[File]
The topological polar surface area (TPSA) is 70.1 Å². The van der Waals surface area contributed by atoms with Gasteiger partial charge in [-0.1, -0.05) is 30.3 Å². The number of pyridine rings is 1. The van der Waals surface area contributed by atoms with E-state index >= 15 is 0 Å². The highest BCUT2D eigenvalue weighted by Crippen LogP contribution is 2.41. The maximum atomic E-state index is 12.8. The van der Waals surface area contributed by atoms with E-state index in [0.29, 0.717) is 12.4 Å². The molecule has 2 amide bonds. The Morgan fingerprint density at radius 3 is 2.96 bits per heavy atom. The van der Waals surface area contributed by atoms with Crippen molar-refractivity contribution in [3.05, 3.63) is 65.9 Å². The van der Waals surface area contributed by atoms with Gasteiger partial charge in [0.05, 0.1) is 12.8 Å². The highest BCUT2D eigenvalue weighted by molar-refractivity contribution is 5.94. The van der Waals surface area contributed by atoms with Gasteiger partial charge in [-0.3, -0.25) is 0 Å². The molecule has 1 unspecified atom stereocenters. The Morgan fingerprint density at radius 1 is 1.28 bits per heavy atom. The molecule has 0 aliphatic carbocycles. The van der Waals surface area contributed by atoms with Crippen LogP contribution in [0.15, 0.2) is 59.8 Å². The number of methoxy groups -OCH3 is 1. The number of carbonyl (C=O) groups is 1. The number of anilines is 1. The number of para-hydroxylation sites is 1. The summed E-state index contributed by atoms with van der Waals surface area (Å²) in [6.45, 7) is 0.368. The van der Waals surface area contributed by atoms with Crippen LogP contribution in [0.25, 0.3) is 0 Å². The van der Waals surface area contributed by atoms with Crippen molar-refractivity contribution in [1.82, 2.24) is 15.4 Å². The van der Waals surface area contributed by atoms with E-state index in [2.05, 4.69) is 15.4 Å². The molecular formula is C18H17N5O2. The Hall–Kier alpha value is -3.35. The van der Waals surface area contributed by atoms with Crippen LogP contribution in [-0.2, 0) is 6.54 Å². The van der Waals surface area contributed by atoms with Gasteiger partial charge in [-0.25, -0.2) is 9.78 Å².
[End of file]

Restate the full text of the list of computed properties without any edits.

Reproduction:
The topological polar surface area (TPSA) is 70.1 Å². The van der Waals surface area contributed by atoms with Gasteiger partial charge in [-0.1, -0.05) is 30.3 Å². The number of pyridine rings is 1. The van der Waals surface area contributed by atoms with E-state index >= 15 is 0 Å². The highest BCUT2D eigenvalue weighted by Crippen LogP contribution is 2.41. The maximum atomic E-state index is 12.8. The van der Waals surface area contributed by atoms with E-state index in [0.29, 0.717) is 12.4 Å². The molecule has 2 amide bonds. The Morgan fingerprint density at radius 3 is 2.96 bits per heavy atom. The van der Waals surface area contributed by atoms with Crippen molar-refractivity contribution in [3.05, 3.63) is 65.9 Å². The van der Waals surface area contributed by atoms with Gasteiger partial charge in [0.05, 0.1) is 12.8 Å². The highest BCUT2D eigenvalue weighted by molar-refractivity contribution is 5.94. The van der Waals surface area contributed by atoms with Gasteiger partial charge in [-0.3, -0.25) is 0 Å². The molecule has 1 unspecified atom stereocenters. The Morgan fingerprint density at radius 1 is 1.28 bits per heavy atom. The molecule has 0 aliphatic carbocycles. The van der Waals surface area contributed by atoms with Crippen LogP contribution in [0.15, 0.2) is 59.8 Å². The number of methoxy groups -OCH3 is 1. The number of carbonyl (C=O) groups is 1. The number of anilines is 1. The number of para-hydroxylation sites is 1. The summed E-state index contributed by atoms with van der Waals surface area (Å²) in [6.45, 7) is 0.368. The van der Waals surface area contributed by atoms with Crippen LogP contribution in [0.25, 0.3) is 0 Å². The van der Waals surface area contributed by atoms with Crippen molar-refractivity contribution in [1.82, 2.24) is 15.4 Å². The van der Waals surface area contributed by atoms with E-state index in [2.05, 4.69) is 15.4 Å². The molecular formula is C18H17N5O2. The Hall–Kier alpha value is -3.35. The van der Waals surface area contributed by atoms with Crippen LogP contribution in [-0.2, 0) is 6.54 Å². The van der Waals surface area contributed by atoms with Gasteiger partial charge in [-0.25, -0.2) is 9.78 Å².